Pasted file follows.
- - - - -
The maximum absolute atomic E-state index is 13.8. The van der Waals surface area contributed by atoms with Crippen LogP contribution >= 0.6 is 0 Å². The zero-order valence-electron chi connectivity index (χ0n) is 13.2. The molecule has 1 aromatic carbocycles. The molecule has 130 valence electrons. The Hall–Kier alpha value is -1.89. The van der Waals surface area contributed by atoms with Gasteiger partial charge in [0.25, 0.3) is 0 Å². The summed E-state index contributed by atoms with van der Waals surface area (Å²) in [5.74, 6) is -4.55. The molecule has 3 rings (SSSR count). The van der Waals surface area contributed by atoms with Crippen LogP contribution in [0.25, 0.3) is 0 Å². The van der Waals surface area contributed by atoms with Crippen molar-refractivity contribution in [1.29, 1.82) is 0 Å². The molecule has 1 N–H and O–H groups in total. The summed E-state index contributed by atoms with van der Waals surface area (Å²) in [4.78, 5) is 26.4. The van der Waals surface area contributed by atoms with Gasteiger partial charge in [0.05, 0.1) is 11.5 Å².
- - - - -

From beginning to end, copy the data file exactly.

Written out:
The maximum absolute atomic E-state index is 13.8. The van der Waals surface area contributed by atoms with Crippen LogP contribution >= 0.6 is 0 Å². The zero-order valence-electron chi connectivity index (χ0n) is 13.2. The molecule has 1 aromatic carbocycles. The molecule has 130 valence electrons. The Hall–Kier alpha value is -1.89. The van der Waals surface area contributed by atoms with Gasteiger partial charge in [0.25, 0.3) is 0 Å². The summed E-state index contributed by atoms with van der Waals surface area (Å²) in [5.74, 6) is -4.55. The molecule has 3 rings (SSSR count). The van der Waals surface area contributed by atoms with Crippen LogP contribution in [0.25, 0.3) is 0 Å². The van der Waals surface area contributed by atoms with Crippen molar-refractivity contribution in [1.29, 1.82) is 0 Å². The molecule has 1 N–H and O–H groups in total. The summed E-state index contributed by atoms with van der Waals surface area (Å²) in [4.78, 5) is 26.4. The van der Waals surface area contributed by atoms with Gasteiger partial charge in [0.05, 0.1) is 11.5 Å².